12 November 2018 by Patrick Griffin
From Vancouver to the unmatched mountain scenery of the Rockies, Canada’s westernmost province has no shortage of highlights. But, there’s plenty of lesser-known intrigue if you take the road less travelled. That’s no idle phrase; it’s a rarity to see another car on the route I recommend below. Instead, you’ll map remote rivers, hop between islands on scenic ferries and plunge through old-growth forests to showcase the British Columbia coast and interior at their wild best. Expect to uncover everything from whales and grizzlies to a unique First-Nations heritage, all the while staying in wilderness log cabins.
Of course, you’ll make your introductions in Vancouver. And, it’s well worth pausing here for a couple of days, perhaps sampling its microbreweries or strolling along the historic Gastown district and Stanley Park. Here, coast-hugging paths showcase the city’s skyline and mountain backdrop. However, to strike out, you’ll pick up your hire car and board the ferry over to next-door Vancouver Island. After stopping at Victoria to take in the botanic gardens and Victorian mansions of Canada’s most English city, you’ll be leaving civilisation behind.
Tracing the coast north, your first port of call should be Quadra Island. Not only is it blessed with gorgeous forest hikes and pretty bays ideal for kayaking, but it’s one of the best places in the region for wildlife. Expect to spot everything from black bears and bald eagles to whales and dolphins on super-scenic cruises. Then, heading back to the main island, continue north, winding through rolling hills before returning to the coast with Port Hardy. Its First Nations past lives on in beautifully carved totems and aptly named “big houses”.
Although your ferry trips might have become something of a custom by now, the journey between Port Hardy and Prince Rupert is my absolute favourite. It’s a full day affair, spent weaving through remote islands and forested bays, sailing the start of the famous Inside Passage that leads all the way to Alaska. And, arriving back on the mainland, you’ll be in true wilderness territory – something showcased by Bear Claw Lodge. This luxury, log-cabin offering is always a favourite among my clients, where days spent fishing, horse-riding and snorkelling with salmon are capped off with Jacuzzi soaks.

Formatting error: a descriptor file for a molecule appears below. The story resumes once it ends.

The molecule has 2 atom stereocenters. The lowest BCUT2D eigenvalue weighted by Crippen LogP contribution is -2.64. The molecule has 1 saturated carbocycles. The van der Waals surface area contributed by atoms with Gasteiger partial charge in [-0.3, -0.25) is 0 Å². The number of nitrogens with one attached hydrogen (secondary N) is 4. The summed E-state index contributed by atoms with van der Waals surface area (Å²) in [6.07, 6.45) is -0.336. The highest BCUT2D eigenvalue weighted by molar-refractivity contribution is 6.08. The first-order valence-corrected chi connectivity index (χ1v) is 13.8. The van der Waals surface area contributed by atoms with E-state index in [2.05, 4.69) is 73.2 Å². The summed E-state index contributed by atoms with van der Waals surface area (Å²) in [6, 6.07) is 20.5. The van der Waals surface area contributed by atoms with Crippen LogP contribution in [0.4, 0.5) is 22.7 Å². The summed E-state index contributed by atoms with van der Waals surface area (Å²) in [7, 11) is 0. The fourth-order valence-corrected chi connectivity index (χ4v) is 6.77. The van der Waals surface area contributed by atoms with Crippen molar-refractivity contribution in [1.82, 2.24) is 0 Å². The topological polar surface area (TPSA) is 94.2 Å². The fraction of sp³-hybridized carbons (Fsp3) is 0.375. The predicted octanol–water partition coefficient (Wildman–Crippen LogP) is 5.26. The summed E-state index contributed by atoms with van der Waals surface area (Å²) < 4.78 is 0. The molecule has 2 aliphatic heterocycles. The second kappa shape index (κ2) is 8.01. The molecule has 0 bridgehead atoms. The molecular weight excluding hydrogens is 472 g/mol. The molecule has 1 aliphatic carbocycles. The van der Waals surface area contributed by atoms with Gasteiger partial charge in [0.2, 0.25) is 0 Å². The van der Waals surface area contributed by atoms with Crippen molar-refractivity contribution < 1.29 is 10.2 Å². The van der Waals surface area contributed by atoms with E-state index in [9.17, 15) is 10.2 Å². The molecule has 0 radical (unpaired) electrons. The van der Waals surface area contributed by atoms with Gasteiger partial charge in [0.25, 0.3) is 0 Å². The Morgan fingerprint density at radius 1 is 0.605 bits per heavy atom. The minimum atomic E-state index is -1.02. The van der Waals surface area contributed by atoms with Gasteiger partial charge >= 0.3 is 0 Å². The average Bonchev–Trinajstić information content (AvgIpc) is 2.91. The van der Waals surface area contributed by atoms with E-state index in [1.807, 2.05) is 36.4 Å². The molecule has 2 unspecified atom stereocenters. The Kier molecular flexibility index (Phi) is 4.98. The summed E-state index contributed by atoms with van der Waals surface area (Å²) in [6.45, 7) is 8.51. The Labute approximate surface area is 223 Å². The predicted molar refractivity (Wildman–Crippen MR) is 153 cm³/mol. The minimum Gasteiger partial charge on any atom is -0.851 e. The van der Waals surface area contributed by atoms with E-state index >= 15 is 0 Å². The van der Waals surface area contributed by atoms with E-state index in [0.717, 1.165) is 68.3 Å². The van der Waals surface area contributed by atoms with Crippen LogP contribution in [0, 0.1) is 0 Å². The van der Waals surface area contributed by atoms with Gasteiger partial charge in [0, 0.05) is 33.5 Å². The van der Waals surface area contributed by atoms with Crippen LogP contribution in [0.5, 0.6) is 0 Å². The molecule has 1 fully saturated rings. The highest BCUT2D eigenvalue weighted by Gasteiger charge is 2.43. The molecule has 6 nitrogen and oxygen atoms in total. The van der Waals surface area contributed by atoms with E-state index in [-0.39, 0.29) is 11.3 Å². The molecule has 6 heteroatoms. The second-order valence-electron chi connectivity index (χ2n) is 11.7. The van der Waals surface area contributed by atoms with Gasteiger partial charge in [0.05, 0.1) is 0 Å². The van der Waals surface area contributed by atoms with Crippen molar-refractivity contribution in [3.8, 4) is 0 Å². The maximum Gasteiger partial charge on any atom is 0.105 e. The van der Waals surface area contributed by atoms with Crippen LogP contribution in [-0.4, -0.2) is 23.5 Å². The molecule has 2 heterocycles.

Bear Claw Lodge
The next few days’ driving are equally scenic. Sweeping through protected wilderness areas you’ll skirt lakes and roll through dense woodlands, keeping an eye out for deer, bear and moose. You’ll also be spending your nights in quaint rural towns, gateway to waterfall hikes and Indian reserves. Eventually, though, the forests break out into remote meadows, with the road running alongside historic timber ranches and railway tracks. You won’t be surprised to learn that, back in the 1800s, the route you’re driving was once the old gold-rush highway. And, no trip to cowboy country would be complete with a few nights in a frontier cabin. My choice is Tyax Lodge for its horseback rides, fishing trips and hot-tub luxuries.
It’s then, sadly, time to turn back, but not before undulating mountain valleys see you onto Whistler. Although this alpine town – complete with colourful high gables – found its fame as the venue of the 2010 Winter Olympics, it’s now better known as a summer getaway. Ski slopes melt into fantastic hiking trails and I always recommend a trip on the Peak 2 Peak Gondola. It’s the best way of appreciating the sheer scale of your snow-capped surrounds. And, if you want something extra special, spend a night in the Chateau Fairmont Whistler – a castle flung out into the forests. Whatever you choose, you’ll then be treated to the famous Sea to Sky Highway, returning to Vancouver via mountain passes and a skirt round glittering Howe Sound. It’s the fitting end to what is an ultra-scenic driving holiday.
The Sea to Sky Highway
Inspired? Take a look at our curated itinerary.